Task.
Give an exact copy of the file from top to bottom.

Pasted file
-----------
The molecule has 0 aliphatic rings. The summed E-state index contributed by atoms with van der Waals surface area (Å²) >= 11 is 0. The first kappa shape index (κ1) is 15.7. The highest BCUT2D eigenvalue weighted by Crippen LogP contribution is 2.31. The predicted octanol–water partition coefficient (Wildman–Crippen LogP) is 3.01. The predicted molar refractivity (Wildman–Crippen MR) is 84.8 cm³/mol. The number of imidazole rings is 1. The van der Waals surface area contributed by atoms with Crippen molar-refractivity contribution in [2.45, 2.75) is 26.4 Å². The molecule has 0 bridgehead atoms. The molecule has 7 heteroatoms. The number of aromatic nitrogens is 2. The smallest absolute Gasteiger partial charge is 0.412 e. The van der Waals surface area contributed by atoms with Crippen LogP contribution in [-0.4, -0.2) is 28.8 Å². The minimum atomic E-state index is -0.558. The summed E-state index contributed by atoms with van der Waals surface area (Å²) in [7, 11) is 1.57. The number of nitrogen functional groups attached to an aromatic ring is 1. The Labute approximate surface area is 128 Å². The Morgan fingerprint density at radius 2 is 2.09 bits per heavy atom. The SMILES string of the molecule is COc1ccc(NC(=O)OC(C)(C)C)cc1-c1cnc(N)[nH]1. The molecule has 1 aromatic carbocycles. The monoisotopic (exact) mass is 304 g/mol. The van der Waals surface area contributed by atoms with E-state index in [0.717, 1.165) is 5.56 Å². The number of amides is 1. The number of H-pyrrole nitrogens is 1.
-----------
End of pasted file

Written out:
The molecule has 0 aliphatic rings. The summed E-state index contributed by atoms with van der Waals surface area (Å²) >= 11 is 0. The first kappa shape index (κ1) is 15.7. The highest BCUT2D eigenvalue weighted by Crippen LogP contribution is 2.31. The predicted octanol–water partition coefficient (Wildman–Crippen LogP) is 3.01. The predicted molar refractivity (Wildman–Crippen MR) is 84.8 cm³/mol. The number of imidazole rings is 1. The van der Waals surface area contributed by atoms with Crippen molar-refractivity contribution in [2.45, 2.75) is 26.4 Å². The molecule has 0 bridgehead atoms. The molecule has 7 heteroatoms. The number of aromatic nitrogens is 2. The smallest absolute Gasteiger partial charge is 0.412 e. The van der Waals surface area contributed by atoms with Crippen LogP contribution in [-0.4, -0.2) is 28.8 Å². The minimum atomic E-state index is -0.558. The summed E-state index contributed by atoms with van der Waals surface area (Å²) in [7, 11) is 1.57. The number of nitrogen functional groups attached to an aromatic ring is 1. The Labute approximate surface area is 128 Å². The Morgan fingerprint density at radius 2 is 2.09 bits per heavy atom. The SMILES string of the molecule is COc1ccc(NC(=O)OC(C)(C)C)cc1-c1cnc(N)[nH]1. The molecule has 1 aromatic carbocycles. The monoisotopic (exact) mass is 304 g/mol. The van der Waals surface area contributed by atoms with E-state index in [0.717, 1.165) is 5.56 Å². The number of amides is 1. The number of H-pyrrole nitrogens is 1.